Most of Seth MacFarlane’s work has one thing in common: foul-mouthed talking animals. Beginning with his ten-minute student film The Life of Larry (talking dog), and extending through Family Guy (again a dog), American Dad (fish), The Cleveland Show (bear), and his feature debut Ted (stuffed bear), MacFarlane has made anthropomorphized animals a staple of his comedic repertoire. This didn't seem particularly noteworthy, however, until we read MacFarlane's New Yorker profile, which contained an anecdote about his mother masturbating a dog. Could characters like Family Guy's Brian — who speaks with Seth MacFarlane's actual voice — be a manifestation of some deep psychological imprint involving his mother, a pet, and a happy ending? Since we’re only Freudians at night, we decided to ask a professional.
Dr. Steven Schlozman M.D., an assistant professor of psychiatry at Harvard Medical School, specializes in child and adolescent psychiatry. Though he declined to answer any questions that related directly to MacFarlane, he had some fascinating insights into how a hypothetical billionaire animator might be influenced by a maternal dog-masturbation experience.
So, the question is: Could having one's mother masturbate a dog and then joke about it all the time lead to an obsession with naughty talking animals?
That sounds like a leading question, counselor. [Laughs.] So, first of all, there is a serious caveat I have to issue here, for the sake of my job and the reputation of the institution I work at. I cannot make, under any circumstances, any comment about a specific individual. So anything that I say, I'm speaking in a general sense. So the question is: [Could] that experience that somebody like Mr. MacFarlane had have led to an obsession with giving voice to animals — as a means of trying to understand the importance that they played in his development. Is that what we're saying?
Um. Yes. [Laughs.]
Really? Honestly, I was expecting you to debunk this.
One of the interesting things about psychiatry, and psychotherapy in general, is that anything can lead to anything. It has to do with the unique combination of the story line inherited by the individual and how that combines with their own personality. So an introverted person, for example, might never have translated that experience into a creative outlet, such as a talking dog on Family Guy. Whereas a fairly extroverted person might be very likely to, as a means of displacing whatever — I don't know if he'd be conflicted about it, necessarily. Let me rephrase. It would be a story that would be hard not to think of, for the average guy. If you took a big population sample, and among that population there was a certain percentage of them whose primary caregiver had sexually stimulated their pet, my guess is that that's a story one would return to often. I don't think you need a shrink to say that!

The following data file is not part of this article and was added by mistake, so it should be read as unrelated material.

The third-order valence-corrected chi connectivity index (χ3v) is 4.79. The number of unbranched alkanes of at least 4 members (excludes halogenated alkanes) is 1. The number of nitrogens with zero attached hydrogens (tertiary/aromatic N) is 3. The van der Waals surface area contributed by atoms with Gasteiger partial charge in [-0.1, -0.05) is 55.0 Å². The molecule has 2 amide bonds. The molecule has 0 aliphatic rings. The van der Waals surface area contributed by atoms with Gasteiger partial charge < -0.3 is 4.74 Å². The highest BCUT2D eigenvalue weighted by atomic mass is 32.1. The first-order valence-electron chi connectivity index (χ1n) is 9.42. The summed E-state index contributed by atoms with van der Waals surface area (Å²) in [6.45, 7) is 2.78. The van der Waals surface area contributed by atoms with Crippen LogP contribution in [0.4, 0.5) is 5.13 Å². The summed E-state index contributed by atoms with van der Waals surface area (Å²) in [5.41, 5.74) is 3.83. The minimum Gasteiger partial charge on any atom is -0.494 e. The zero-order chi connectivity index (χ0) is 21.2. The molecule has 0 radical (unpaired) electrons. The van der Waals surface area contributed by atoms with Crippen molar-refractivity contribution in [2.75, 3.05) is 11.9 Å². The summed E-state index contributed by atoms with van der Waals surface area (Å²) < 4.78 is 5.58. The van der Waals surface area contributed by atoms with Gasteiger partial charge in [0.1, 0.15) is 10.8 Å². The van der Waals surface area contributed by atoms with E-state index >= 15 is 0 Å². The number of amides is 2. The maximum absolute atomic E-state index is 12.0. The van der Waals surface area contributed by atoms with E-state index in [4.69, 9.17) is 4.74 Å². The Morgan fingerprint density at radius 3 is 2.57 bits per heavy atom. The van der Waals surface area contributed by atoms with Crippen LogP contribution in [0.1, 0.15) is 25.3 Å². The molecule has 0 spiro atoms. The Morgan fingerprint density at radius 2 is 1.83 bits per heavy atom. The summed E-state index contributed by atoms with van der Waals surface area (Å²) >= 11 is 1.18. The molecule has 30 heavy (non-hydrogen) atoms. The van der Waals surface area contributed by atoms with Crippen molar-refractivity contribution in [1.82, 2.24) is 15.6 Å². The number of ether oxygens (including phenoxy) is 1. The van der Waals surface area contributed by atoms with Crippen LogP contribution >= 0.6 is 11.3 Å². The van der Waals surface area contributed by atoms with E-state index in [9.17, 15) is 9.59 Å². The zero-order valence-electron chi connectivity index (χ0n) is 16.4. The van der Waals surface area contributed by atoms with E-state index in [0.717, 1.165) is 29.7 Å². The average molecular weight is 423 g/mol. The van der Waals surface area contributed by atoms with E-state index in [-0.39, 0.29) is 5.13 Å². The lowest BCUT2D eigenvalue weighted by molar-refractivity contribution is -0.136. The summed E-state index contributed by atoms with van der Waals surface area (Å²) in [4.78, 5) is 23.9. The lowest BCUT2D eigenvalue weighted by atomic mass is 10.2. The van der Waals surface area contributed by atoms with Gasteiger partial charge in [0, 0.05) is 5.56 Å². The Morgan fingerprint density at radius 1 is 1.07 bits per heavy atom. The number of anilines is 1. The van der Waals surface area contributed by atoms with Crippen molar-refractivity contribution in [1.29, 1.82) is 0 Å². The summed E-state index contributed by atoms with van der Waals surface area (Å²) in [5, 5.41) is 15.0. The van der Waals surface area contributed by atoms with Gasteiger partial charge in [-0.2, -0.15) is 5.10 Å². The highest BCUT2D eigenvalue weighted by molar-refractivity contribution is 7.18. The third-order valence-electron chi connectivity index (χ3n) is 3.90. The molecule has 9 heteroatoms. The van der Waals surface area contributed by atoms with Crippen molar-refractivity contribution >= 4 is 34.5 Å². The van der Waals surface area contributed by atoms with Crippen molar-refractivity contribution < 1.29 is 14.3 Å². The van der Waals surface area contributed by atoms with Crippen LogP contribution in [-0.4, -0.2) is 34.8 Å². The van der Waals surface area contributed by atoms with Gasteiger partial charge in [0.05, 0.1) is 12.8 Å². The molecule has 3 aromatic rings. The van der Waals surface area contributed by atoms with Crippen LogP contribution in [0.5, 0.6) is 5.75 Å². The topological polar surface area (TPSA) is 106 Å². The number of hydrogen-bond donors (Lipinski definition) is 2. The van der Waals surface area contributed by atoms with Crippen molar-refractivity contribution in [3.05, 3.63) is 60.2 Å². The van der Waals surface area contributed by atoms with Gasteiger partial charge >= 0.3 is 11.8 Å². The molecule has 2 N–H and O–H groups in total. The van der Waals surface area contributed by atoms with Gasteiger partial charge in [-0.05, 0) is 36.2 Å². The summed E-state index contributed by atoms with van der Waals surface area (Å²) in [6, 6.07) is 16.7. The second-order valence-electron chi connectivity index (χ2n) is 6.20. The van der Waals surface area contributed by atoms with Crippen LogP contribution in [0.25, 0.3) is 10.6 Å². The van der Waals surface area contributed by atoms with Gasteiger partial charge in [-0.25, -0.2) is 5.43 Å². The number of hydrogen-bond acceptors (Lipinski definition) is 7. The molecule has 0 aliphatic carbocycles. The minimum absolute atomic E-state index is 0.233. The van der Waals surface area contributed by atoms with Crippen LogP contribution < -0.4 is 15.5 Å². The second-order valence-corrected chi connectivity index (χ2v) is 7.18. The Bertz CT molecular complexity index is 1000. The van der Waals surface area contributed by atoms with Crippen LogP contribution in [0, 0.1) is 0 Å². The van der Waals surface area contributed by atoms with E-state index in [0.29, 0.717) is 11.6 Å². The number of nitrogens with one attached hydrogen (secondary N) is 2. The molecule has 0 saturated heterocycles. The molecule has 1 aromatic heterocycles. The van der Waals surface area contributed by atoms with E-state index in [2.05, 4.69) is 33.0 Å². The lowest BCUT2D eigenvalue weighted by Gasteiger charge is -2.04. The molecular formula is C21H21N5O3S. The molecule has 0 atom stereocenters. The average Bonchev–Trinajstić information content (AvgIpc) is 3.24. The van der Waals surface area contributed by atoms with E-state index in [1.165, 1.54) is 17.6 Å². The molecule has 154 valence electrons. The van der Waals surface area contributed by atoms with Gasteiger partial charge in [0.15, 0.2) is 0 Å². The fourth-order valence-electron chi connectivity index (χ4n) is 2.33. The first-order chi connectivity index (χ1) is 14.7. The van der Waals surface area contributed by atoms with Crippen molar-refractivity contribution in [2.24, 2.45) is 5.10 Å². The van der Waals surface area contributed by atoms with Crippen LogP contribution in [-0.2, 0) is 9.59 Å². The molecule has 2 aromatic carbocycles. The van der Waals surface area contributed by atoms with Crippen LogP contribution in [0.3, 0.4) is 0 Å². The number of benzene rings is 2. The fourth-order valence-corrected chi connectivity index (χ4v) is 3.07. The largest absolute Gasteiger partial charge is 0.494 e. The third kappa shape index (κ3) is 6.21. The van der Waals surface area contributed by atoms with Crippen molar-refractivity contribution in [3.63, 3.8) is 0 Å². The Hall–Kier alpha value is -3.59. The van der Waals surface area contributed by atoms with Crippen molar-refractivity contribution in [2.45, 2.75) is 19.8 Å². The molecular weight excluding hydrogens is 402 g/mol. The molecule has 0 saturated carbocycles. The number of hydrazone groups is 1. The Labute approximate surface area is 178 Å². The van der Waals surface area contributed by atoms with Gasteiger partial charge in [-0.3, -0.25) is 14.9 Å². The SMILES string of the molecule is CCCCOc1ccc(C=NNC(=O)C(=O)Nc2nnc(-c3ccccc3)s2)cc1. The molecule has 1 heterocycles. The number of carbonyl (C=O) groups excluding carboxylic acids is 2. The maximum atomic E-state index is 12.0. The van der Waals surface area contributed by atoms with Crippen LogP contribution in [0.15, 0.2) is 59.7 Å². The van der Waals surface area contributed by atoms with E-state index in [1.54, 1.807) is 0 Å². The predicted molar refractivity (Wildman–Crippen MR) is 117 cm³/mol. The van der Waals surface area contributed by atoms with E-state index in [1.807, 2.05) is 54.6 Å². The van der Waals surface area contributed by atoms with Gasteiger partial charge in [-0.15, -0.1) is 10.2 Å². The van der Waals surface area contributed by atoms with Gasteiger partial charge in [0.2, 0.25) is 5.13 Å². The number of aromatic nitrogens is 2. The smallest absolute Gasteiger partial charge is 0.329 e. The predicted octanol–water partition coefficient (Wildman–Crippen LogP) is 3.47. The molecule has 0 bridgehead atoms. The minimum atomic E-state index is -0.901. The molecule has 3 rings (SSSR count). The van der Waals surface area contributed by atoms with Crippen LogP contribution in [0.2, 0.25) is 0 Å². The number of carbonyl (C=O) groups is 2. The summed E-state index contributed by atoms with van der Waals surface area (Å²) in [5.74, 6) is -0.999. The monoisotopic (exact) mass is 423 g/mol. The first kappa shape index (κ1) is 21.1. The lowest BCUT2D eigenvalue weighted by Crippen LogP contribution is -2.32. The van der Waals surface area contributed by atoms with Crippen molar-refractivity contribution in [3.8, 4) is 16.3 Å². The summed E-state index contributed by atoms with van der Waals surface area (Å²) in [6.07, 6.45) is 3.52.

And what if this person were to become a professional talking-animal voice?
It's interesting that he gives them all voices. And of course, he gives one of the animals his own voice, which of course leads to all sorts of interesting conjectures which I can't make on record. But that's a bizarre story! What's sort of funny about it is that there isn't a person in the world who has pets who doesn't at some point as a kid realize that their pets are just animals, like they are. They have urges and desires just like they do. So I think the sort of broader thing here is that everybody has the experience of recognizing that they actually have more in common with their pet, than [not]. That's why we have pets. That's why we like them.
Cats and dogs are smart animals, biologically speaking; they've got a whole lot of cortex piled on top of their brain. So their brains look more like our brains than they don't look like our brains. From a behavioral standpoint, they're going to be more like us than not. Given that, if your dog humps a tree someplace, you've gotta explain that somehow to your kids. The interesting thing about this story — and again, I'm speaking generally — is that he had a personal experience. It wasn't watching his dog hump a random dog in the park. He watched a primary caregiver help the dog along.
Just to clarify, I don't think this was something he actually witnessed, just a story that his mother told him frequently.
Okay, so in some ways, that's even better, because then it becomes part of the family lore, the family narrative. And everyone's got the stories they tell that are part of the family narrative, and those family stories make their way into their own creative outlets. I think people tell stories about nutty things they did when they were younger to their kids all the time and then those stories get retold, especially among those kids who happen to have artistic leanings.
The fun part of this story — and again, this isn't me commenting about MacFarlane, per se — is the fact that he gives his own voice to the dog. It's hard to imagine him — and this is me getting in trouble, I should just keep my mouth shut — it's hard to imagine him telling that story to anybody, and not having them say, "Well, wait a minute, it's your voice speaking for the animal in The Cleveland Show." Or whichever one it was.
The dog in Family Guy is the only character who uses his real voice, but if you look across his body of work, he does do voices for all the non-human characters.
It shows you he's a fairly insightful guy. He must think it's interesting, too, or else he wouldn't be telling the story.